Northwest FCS News
Recently, a 68-year-old producer approached me with a question I do not hear too often these days. He is still farming and earning a positive net income. As a result, he has a little extra cash sitting on the sidelines. His question was, “Where is the best place to invest this stash of cash? Should I put it in the stock market, mutual funds, land, business investments or some other place?”
As a general observation, this gentleman appeared to be healthy and energetic with a retained zest for life. Regardless of the financial situation, these factors are foremost in fulfillment and happiness in business and beyond.
My initial response was to ask about his goals. I asked about his one-, five- and 10-year goals for the business, family and personal life. I also stressed that these goals should be in writing and reviewed at least annually. Without comprehension of these goals, it will be difficult to establish investment priorities. Too often, individuals seek their fortune in timing the stock market or flipping real estate only to find these actions are incongruent with internal goals, or the future desires of spouses or partners. Of course, this tends to complicate matters for the business, family and individual.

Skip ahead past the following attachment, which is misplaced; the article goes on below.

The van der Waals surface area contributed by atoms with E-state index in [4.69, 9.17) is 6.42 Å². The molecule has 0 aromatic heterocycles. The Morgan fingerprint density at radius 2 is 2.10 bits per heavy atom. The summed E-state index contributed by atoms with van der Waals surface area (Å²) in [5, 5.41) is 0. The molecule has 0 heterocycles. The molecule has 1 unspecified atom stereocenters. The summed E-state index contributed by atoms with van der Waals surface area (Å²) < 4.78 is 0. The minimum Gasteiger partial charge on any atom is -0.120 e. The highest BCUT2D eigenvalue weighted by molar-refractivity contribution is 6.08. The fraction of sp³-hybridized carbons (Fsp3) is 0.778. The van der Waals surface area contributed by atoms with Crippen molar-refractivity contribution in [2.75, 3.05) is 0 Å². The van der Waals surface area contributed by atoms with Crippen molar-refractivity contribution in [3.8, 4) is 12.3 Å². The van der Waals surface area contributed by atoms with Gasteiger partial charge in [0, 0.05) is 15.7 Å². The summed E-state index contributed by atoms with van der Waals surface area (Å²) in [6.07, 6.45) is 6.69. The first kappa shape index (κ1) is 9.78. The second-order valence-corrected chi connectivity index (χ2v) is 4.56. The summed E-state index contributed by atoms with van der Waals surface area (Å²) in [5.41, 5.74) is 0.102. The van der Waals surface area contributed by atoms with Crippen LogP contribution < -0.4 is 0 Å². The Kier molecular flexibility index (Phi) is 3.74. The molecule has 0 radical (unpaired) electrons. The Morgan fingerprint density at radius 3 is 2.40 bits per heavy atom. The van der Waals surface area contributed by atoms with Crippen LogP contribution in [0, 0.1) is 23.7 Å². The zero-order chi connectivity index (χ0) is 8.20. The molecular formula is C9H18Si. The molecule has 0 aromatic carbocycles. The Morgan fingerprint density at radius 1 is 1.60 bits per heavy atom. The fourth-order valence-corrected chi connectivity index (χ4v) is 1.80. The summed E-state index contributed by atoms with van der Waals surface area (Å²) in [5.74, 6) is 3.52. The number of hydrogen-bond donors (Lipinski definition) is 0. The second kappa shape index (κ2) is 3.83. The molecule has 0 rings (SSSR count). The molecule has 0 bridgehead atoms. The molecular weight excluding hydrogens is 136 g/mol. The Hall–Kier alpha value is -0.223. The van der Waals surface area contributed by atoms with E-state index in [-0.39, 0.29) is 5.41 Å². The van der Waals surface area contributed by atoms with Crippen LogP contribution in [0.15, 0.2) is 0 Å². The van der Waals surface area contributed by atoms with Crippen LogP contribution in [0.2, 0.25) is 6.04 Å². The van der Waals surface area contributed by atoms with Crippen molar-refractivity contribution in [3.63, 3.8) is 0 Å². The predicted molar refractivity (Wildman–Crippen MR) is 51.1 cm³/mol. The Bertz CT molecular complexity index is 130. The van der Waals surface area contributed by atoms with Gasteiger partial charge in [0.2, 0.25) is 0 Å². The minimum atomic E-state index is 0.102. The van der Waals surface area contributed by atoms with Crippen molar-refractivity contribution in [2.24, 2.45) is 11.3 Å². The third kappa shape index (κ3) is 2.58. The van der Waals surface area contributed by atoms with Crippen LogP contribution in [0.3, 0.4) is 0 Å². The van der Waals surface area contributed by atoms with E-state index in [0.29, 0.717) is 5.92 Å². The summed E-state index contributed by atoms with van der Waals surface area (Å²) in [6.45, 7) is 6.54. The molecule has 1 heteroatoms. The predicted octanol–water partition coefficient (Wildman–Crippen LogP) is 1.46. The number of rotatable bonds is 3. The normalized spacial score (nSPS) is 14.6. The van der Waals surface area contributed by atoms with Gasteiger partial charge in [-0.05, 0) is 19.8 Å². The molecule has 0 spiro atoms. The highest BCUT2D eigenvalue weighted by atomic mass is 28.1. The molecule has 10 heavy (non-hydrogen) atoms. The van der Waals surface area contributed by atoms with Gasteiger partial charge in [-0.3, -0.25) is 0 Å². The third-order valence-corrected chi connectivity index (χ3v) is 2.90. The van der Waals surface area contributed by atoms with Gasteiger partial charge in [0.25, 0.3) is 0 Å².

Once goals have been established, assess basic liquidity. Specifically, one should have enough cash to cover four to six months of business and household expenses. In this gentleman’s case, expenses are covered, but he also must take age into account. In today’s environment, some older and retired individuals are maintaining up to four years of living needs in cash. The prevailing logic behind this approach is that it negates the need to sell stocks, real estate or other assets in a suppressed market.
Concerning investments, it is also important to determine when the majority of the cash may be needed. Generally speaking, the life expectancy of a healthy 68-year-old male is 18 to 25 years. Therefore, investments in stocks and mutual funds with a mixture of growth dividends and safer investments are still appropriate if this is consistent with goals.
In regard to land investments, quality land has good, long-term returns both in appreciation and dividends such as cash rent. However, today’s environment places land in the lower part of the investment cycle. Holding your cash can earn a great return should land values correct 5 to 20 percent in a short period of time.
When considering an investment in a business, examine five years of financial records and trends of that business before investing. Is the business profitable and what is the quality of management? Is market demand strong and what are the current debt levels of the business? Even if the business is owned by a friend or relative, be sure to outline all agreements in writing with full disclosure and communication regarding any conditions to be included.
While this may seem like a simple question, determining the best investment requires examination of several variables as well as a careful thought process. It is true that deciding how to invest extra cash may be a good problem to have, yet it can also cause quite a problem without sufficient homework. Particularly as one progresses in years, it is important to plan for the future in ways that reduce the potential for future headaches in investments and life.